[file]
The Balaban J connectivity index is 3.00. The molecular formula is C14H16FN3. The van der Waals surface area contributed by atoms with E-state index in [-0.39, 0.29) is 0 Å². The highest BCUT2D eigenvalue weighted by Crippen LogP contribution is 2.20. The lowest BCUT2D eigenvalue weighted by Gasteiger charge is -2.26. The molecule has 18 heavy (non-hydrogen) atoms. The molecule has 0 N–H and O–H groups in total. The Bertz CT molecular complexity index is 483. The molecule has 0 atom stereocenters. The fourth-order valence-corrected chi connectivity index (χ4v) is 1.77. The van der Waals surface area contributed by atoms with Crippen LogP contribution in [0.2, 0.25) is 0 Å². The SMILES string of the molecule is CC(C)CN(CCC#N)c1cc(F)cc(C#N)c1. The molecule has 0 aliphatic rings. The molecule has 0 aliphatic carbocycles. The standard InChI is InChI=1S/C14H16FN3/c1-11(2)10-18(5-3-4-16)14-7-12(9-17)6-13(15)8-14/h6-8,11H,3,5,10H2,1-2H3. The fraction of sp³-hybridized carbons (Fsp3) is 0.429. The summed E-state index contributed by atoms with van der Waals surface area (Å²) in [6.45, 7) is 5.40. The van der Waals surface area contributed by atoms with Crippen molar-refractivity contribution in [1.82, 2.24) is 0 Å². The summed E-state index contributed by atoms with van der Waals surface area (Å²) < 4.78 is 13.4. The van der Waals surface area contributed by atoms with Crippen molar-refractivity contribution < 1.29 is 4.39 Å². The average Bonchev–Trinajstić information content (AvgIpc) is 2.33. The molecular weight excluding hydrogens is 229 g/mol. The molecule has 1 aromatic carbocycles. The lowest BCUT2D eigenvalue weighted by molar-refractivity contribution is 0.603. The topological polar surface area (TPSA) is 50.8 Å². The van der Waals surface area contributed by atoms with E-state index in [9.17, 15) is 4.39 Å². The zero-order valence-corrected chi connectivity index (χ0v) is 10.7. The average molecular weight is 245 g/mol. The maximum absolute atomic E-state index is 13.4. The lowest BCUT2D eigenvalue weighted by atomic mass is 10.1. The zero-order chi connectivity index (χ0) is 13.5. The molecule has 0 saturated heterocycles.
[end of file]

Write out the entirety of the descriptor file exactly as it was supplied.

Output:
The Balaban J connectivity index is 3.00. The molecular formula is C14H16FN3. The van der Waals surface area contributed by atoms with E-state index in [-0.39, 0.29) is 0 Å². The highest BCUT2D eigenvalue weighted by Crippen LogP contribution is 2.20. The lowest BCUT2D eigenvalue weighted by Gasteiger charge is -2.26. The molecule has 18 heavy (non-hydrogen) atoms. The molecule has 0 N–H and O–H groups in total. The Bertz CT molecular complexity index is 483. The molecule has 0 atom stereocenters. The fourth-order valence-corrected chi connectivity index (χ4v) is 1.77. The van der Waals surface area contributed by atoms with Crippen LogP contribution in [0.2, 0.25) is 0 Å². The SMILES string of the molecule is CC(C)CN(CCC#N)c1cc(F)cc(C#N)c1. The molecule has 0 aliphatic rings. The molecule has 0 aliphatic carbocycles. The standard InChI is InChI=1S/C14H16FN3/c1-11(2)10-18(5-3-4-16)14-7-12(9-17)6-13(15)8-14/h6-8,11H,3,5,10H2,1-2H3. The fraction of sp³-hybridized carbons (Fsp3) is 0.429. The summed E-state index contributed by atoms with van der Waals surface area (Å²) in [6.45, 7) is 5.40. The van der Waals surface area contributed by atoms with Crippen molar-refractivity contribution in [1.82, 2.24) is 0 Å². The summed E-state index contributed by atoms with van der Waals surface area (Å²) < 4.78 is 13.4. The van der Waals surface area contributed by atoms with Crippen molar-refractivity contribution < 1.29 is 4.39 Å². The average Bonchev–Trinajstić information content (AvgIpc) is 2.33. The molecular weight excluding hydrogens is 229 g/mol. The molecule has 1 aromatic carbocycles. The lowest BCUT2D eigenvalue weighted by molar-refractivity contribution is 0.603. The topological polar surface area (TPSA) is 50.8 Å². The van der Waals surface area contributed by atoms with E-state index in [9.17, 15) is 4.39 Å². The zero-order valence-corrected chi connectivity index (χ0v) is 10.7. The average molecular weight is 245 g/mol. The maximum absolute atomic E-state index is 13.4. The lowest BCUT2D eigenvalue weighted by atomic mass is 10.1. The zero-order chi connectivity index (χ0) is 13.5. The molecule has 0 saturated heterocycles.